Through the ongoing efforts of David Estrin and others, the annual name-reading ceremony for genocide victims at Duke may turn into a global event next year.
Estrin, Trinity ’13, founded the Coalition for Preserving Memory in 2012 with the goal of remembering genocide victims in the Holocaust as well as in places like Rwanda and Cambodia in a meaningful way. Since its creation, CPM has performed the name readings at Duke four years in a row. In coordination with CPM, Estrin plans to stage a worldwide name reading in April 2016, through an online campaign centered on the hashtag #TogetherWeRemember. The proposed event would be the largest name reading of genocide victims ever, Estrin wrote in an email May 28.
“The #TogetherWeRemember campaign will enable the global community to remember humanity at its worst to inspire humanity to be its best,” he wrote.
Estrin said his hope is for communities around the world to coordinate these readings using a “starter kit”—which will include a list of names and a template for a Google Doc in which people can sign up for shifts to read the names. Each community can decide how long its event will run, ranging from one to 24 hours. All the community needs is a central location and amplified sound, he added.
Despite starting a job at a global development firm, Estrin said he decided six months ago that his true passion was advocating genocide remembrance.
“I asked myself, ‘what legacy do I want to have?’ and at the end of the day, it’s this,” he said.
Although Estrin is working with the CPM chapter at Duke, the worldwide name reading initiative remains independent for now as he continues to shape its strategy, he explained.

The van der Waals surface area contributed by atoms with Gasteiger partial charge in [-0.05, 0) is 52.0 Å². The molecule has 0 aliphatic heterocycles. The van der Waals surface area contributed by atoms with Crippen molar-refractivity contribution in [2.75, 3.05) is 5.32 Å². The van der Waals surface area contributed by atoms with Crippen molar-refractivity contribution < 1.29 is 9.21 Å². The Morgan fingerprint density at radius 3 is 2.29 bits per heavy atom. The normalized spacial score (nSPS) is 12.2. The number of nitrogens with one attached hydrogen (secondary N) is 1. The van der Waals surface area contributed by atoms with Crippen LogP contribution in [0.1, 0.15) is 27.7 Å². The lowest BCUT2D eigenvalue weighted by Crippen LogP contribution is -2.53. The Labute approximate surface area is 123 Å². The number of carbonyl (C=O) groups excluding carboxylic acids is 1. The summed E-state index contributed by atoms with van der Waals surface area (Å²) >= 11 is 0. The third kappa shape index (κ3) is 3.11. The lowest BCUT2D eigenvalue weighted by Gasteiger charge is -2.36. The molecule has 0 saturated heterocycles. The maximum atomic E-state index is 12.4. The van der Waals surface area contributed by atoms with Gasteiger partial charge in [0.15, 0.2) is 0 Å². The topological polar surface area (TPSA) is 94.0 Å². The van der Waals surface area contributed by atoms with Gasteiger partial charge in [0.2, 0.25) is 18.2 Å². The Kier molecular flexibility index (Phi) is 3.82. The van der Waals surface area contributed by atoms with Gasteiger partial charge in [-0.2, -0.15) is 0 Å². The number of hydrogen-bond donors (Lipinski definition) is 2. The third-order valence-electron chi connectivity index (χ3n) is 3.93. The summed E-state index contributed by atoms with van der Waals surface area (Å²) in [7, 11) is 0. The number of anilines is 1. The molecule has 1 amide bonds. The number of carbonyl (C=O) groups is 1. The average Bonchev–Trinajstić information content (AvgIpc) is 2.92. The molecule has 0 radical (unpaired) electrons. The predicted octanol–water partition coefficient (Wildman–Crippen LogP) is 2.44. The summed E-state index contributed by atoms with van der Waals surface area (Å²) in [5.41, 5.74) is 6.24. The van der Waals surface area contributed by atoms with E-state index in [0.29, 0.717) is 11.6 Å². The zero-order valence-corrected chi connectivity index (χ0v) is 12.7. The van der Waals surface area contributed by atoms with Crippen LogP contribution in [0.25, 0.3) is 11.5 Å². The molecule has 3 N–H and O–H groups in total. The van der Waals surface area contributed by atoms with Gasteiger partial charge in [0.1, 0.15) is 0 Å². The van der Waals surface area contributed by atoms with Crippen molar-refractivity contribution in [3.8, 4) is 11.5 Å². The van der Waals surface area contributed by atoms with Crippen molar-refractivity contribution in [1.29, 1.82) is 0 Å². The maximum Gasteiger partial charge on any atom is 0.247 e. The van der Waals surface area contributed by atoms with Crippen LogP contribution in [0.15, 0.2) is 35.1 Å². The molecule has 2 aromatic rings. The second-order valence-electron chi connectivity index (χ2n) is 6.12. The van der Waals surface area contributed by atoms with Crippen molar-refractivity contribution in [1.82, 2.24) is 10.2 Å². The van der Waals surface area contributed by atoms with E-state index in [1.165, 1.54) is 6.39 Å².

To promote the readings, Estrin has started a website to explain the initiative's mission and has also been focusing on social media platforms such as Twitter, Instagram and Facebook. He said he was inspired by the popularity of the ALS ice bucket challenge, which he hopes can serve as a model for the campaign.
In addition, he and a group of filmmakers have been gathering video content to be used in a two-hour documentary and a series of promotional videos.
“The documentary will show that a couple of students with a crazy idea can come together and potentially change the world,” he said.
Estrin began by filming the readings at Duke this year and interviewing students and faculty, he said. He then traveled to Europe to record his grandmother’s first visit to her home in Budapest, Hungary, since she was taken from her house by Nazi soldiers. That was followed by his trip to the Austrian concentration camp that had imprisoned his grandfather.
His next project is to travel around the world to different places where genocides have occurred, filming his experiences and gathering names to include in the readings—a task he and others acknowledged may prove difficult.
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“Getting names is challenging because they’re hard to find, and no one wants to find them,” said Matthew King, a sophomore and member of CPM who has worked with Estrin on the project.
As they gather names of genocide victims, Estrin and his collaborators will have to navigate the potential problems associated with which names are read, said Catherine Admay, visiting professor of public policy. Admay has been advising Estrin on the event.
“How do we avoid a very troubling paradox: at the same time that we are honoring one kind of suffering, how do we not become part of normalizing the silence around another?” she wrote in an email Monday.
Estrin said he is also considering starting a symposium at Duke in the Fall for academics and leaders of nonprofit organizations to share their knowledge on genocide.
Regardless of how the global readings play out, Estrin said he will continue to be proud of the ceremonies held at Duke, which bring together students, professors and administrators. Vice President for Student Affairs Larry Moneta, who has participated in the name-reading ceremonies on campus each year, said students can benefit from being exposed to the tragedies of genocide and their historical basis.
King said he hopes the readings at Duke and around the world will drive people to reflect on the challenges that others face.
“By honoring the past, we will be able to create a better future,” he said.
Editor's note: The Chronicle spoke to Estrin via email and on the phone.